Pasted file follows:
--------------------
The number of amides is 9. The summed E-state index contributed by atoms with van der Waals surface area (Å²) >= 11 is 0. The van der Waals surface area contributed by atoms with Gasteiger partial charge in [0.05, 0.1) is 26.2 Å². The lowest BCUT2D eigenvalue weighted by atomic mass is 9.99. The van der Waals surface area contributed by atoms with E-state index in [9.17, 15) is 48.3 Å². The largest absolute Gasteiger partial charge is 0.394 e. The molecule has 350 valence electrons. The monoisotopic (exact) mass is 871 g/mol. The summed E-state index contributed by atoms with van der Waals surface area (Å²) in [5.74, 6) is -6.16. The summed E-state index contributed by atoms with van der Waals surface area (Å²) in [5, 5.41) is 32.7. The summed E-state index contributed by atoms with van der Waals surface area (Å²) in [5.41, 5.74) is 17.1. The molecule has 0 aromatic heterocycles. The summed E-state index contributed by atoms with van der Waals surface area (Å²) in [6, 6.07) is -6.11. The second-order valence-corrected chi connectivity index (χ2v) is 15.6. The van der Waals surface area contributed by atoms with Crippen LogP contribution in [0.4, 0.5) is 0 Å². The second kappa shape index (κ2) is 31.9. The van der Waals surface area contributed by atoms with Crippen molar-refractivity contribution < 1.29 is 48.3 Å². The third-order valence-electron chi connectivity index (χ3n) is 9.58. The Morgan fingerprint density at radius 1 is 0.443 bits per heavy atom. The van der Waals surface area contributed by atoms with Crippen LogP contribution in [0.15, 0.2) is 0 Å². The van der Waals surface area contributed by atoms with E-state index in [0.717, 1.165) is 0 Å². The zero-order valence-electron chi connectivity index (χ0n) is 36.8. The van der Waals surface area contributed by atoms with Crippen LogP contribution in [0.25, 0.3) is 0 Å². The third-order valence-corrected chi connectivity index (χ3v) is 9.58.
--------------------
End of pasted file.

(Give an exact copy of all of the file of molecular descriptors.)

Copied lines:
The number of amides is 9. The summed E-state index contributed by atoms with van der Waals surface area (Å²) >= 11 is 0. The van der Waals surface area contributed by atoms with Gasteiger partial charge in [0.05, 0.1) is 26.2 Å². The lowest BCUT2D eigenvalue weighted by atomic mass is 9.99. The van der Waals surface area contributed by atoms with E-state index in [9.17, 15) is 48.3 Å². The largest absolute Gasteiger partial charge is 0.394 e. The molecule has 350 valence electrons. The monoisotopic (exact) mass is 871 g/mol. The summed E-state index contributed by atoms with van der Waals surface area (Å²) in [5.74, 6) is -6.16. The summed E-state index contributed by atoms with van der Waals surface area (Å²) in [5, 5.41) is 32.7. The summed E-state index contributed by atoms with van der Waals surface area (Å²) in [5.41, 5.74) is 17.1. The molecule has 0 aromatic heterocycles. The summed E-state index contributed by atoms with van der Waals surface area (Å²) in [6, 6.07) is -6.11. The second-order valence-corrected chi connectivity index (χ2v) is 15.6. The van der Waals surface area contributed by atoms with Crippen LogP contribution in [0.4, 0.5) is 0 Å². The second kappa shape index (κ2) is 31.9. The van der Waals surface area contributed by atoms with Crippen molar-refractivity contribution < 1.29 is 48.3 Å². The third-order valence-electron chi connectivity index (χ3n) is 9.58. The Morgan fingerprint density at radius 1 is 0.443 bits per heavy atom. The van der Waals surface area contributed by atoms with Crippen LogP contribution in [0.15, 0.2) is 0 Å². The van der Waals surface area contributed by atoms with E-state index in [0.717, 1.165) is 0 Å². The zero-order valence-electron chi connectivity index (χ0n) is 36.8. The van der Waals surface area contributed by atoms with Crippen LogP contribution in [0.25, 0.3) is 0 Å². The third-order valence-corrected chi connectivity index (χ3v) is 9.58.